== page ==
Privacy SOS

Legislation on reporting killings by police moves to Obama’s desk

Hard to call this good news given its subject, but via the Wall Street Journal, evidence that the nationwide struggle for justice is heard loud and clear in the chambers of power:

The Senate cleared and sent to President Barack Obama legislation that would provide strong incentives for states and federal law-enforcement agencies to report deaths in custody and during arrests. The House passed the legislation a year ago.

A recent Wall Street Journal analysis found that among 105 of the largest police departments in the country, about 45% of killings by officers went unreported to the Federal Bureau of Investigation between 2007 and 2012. Currently, reporting is optional and records from nearly every agency in three large states, Florida, New York and Illinois, aren’t in the FBI’s data.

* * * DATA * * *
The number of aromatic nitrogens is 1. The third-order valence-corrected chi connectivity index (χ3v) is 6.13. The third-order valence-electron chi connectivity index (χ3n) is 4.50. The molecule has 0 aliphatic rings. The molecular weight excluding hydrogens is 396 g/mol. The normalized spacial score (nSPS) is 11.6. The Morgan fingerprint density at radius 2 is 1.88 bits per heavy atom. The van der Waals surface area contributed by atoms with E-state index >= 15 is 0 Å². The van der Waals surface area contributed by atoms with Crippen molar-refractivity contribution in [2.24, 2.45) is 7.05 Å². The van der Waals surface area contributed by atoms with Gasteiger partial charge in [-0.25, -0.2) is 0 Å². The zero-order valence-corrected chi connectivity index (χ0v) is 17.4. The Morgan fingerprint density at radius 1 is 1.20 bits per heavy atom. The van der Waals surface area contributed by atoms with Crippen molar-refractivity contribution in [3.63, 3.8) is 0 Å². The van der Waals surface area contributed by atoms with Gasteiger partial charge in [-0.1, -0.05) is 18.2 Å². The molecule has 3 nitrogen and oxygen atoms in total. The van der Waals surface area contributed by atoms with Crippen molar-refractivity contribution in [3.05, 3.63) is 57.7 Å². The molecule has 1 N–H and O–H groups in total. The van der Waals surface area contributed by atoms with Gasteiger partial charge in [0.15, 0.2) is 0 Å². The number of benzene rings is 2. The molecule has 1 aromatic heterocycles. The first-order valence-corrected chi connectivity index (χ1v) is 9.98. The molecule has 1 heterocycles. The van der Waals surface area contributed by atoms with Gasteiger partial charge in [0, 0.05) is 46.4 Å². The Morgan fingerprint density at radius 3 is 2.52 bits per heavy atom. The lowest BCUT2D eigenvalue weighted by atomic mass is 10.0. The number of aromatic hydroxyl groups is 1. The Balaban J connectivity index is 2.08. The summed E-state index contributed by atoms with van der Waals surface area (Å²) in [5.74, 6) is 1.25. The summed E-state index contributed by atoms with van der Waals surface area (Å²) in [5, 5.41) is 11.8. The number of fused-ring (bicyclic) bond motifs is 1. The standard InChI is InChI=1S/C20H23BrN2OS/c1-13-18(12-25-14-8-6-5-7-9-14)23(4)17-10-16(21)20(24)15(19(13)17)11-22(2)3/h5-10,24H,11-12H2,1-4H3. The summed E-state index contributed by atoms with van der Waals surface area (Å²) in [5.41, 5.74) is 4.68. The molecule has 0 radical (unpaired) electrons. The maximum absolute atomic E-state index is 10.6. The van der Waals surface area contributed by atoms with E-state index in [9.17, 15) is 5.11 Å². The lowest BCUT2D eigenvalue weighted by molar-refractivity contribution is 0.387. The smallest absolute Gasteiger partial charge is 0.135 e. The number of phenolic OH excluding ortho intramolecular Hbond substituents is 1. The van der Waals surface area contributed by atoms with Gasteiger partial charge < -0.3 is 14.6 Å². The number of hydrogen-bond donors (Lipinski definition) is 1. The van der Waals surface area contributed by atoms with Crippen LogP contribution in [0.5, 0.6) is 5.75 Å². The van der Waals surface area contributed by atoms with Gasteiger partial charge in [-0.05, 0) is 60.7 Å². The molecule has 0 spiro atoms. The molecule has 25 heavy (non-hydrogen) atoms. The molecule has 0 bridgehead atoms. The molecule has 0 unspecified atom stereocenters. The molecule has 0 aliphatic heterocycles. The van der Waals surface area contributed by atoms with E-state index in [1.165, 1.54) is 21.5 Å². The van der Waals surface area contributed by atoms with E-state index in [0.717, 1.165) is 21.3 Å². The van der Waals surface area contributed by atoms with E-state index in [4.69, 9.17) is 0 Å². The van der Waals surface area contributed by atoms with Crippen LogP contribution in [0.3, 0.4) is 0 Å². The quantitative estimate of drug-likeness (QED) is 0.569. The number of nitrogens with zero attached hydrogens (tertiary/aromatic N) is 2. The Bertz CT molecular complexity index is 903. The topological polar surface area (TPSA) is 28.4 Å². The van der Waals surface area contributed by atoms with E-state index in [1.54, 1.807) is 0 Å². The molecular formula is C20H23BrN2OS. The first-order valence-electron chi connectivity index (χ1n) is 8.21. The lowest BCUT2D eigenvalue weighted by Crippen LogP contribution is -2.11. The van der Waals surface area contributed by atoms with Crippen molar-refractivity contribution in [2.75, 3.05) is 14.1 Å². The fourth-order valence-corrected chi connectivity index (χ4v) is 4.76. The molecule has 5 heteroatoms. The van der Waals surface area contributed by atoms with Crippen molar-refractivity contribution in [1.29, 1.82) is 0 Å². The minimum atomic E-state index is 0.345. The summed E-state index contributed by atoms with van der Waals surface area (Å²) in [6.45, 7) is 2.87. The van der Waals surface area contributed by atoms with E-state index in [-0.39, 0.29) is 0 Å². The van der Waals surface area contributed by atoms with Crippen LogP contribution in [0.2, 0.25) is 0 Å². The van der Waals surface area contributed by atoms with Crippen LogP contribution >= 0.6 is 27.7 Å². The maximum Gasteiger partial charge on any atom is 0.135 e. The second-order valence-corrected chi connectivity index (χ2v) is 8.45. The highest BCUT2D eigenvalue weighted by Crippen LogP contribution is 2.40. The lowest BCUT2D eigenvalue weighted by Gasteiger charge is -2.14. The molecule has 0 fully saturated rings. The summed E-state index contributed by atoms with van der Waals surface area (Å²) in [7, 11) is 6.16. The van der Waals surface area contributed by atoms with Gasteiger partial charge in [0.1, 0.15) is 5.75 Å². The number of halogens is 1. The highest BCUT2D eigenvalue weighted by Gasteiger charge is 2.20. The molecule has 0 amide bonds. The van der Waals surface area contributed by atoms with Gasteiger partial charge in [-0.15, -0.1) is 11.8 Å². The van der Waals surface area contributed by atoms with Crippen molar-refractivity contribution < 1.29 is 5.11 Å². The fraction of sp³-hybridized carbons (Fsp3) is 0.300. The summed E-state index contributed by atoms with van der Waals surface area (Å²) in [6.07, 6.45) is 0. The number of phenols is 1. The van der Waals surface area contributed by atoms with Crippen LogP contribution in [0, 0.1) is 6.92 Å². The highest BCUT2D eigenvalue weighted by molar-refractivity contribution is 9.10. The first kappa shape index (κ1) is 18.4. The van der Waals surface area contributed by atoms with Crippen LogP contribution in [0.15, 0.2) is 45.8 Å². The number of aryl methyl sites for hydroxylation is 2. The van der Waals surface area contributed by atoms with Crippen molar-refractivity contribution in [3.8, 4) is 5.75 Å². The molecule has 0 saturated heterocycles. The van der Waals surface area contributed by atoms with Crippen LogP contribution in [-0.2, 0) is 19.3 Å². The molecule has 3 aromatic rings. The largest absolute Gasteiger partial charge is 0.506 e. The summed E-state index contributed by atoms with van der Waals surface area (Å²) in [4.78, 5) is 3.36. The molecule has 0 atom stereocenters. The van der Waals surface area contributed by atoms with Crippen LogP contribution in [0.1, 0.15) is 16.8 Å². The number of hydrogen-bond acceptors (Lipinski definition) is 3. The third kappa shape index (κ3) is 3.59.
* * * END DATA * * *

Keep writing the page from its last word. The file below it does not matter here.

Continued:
The Death in Custody Reporting Act of 2013 that cleared the Senate Wednesday would tie federal dollars to state reporting and require the federal government to report all deaths of people detained, arrested or in the process of being arrested and incarcerated.

If this measure is signed into law, we might soon have a better sense of how many people are killed by law enforcement or die in custody each year.

© 2021 ACLU of Massachusetts.